After exciting spring, Nepal set to embrace autumn climbing
KATHMANDU: More than 100 foreign climbers along with their high attitude workers are all set to attempt to climb the world’s eighth highest peak in western Nepal, Mt Manaslu, in the autumn season (September-November) this year.
According to expedition organisers, most of the climbers visiting Nepal, a home to eight mountains above 8,000 metres, have chosen to climb the Mt Manaslu (8,163 m) while a few foreigners will be attempting to scale the Mt Lhotse (8,516 m) and the Mt Dhaulagiri (8,167 m).
The first batch of 40 climbing Sherpas today left for Manaslu base camp to prepare expedition logistics for the world climbers, Mingma Sherpa, Managing Director of Seven Summit Treks told this daily.
“The Seven Summit Treks is handling at least 60 foreign climbers representing four teams on the Mt Manaslu this season,” he added.
At least 18 foreign climbers from Asian Trekking, eight from Himalayan Guides and five from Himalayan Experience will be also heading to western Nepal in a couple of weeks to attempt to climb the Mt Manaslu, according to expedition organisers.
Depending upon the weather condition, Manaslu climbers usually aim for the final summit attempt from the last week of September to mid-October.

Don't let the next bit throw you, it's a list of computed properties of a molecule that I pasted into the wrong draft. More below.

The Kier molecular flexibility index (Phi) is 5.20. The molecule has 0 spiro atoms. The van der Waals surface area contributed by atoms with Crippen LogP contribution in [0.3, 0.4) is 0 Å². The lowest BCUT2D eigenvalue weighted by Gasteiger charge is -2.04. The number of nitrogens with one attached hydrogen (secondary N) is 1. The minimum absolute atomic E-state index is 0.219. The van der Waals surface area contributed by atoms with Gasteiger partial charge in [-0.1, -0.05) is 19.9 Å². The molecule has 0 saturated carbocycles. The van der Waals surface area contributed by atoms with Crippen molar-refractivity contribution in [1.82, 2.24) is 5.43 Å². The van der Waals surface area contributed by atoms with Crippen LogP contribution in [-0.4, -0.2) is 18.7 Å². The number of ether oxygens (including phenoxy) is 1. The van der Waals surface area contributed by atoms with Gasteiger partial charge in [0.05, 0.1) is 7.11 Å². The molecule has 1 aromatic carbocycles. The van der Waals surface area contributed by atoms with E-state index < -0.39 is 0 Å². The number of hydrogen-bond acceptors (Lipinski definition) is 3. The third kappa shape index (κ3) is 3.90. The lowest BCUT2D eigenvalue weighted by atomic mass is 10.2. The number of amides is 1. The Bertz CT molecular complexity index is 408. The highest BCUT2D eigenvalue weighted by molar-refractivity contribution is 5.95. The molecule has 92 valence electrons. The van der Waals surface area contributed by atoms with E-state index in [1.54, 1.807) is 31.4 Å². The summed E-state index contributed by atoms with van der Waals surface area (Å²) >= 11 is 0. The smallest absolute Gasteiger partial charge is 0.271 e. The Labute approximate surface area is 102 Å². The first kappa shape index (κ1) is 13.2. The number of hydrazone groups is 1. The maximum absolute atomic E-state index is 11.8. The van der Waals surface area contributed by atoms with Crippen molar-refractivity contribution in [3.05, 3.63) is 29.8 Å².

Besides, the Trekking Camp Nepal is organising a Korean expedition to the South Face of Mt Lhotse and Expedition Himalaya will have a foreign team of seven members on Mt Dhaulagiri this season.
“Over a dozen teams will also be heading towards Tibet from Nepal by the end of this month to attempt to climb the Mt Cho-Oyu and the Mt Shishapangma,” Jiban Ghimire, Managing Director at Shangri-La Nepal Treks said.
Officials at the Department of Tourism said that they already started collecting applications for climbing permits.
“Over hundred climbers have applied for different expedition peaks above 6,500 metres till date,” Gyanendra Shrestha, a DoT official, said, “Except eight thousanders, climbers have also been applying for other peaks including the Amadablam, the Himlung and the Putha Hiuchuli.”
The season often draws blank on the Mt Everest as high winds and heavy snowfall usually keep the climbers away from the world’s highest peak.
Recounting the record of successful summit on the Mt Everest in the last spring season, Damber Parajuli, President, Expedition Operators’ Association Nepal hoped that the autumn season would also be quite impressive in terms of quality and numbers of foreign climbers.
According to the Ministry of Culture, Tourism and Civil Aviation, as many as 414 peaks are open for climbing in Nepal.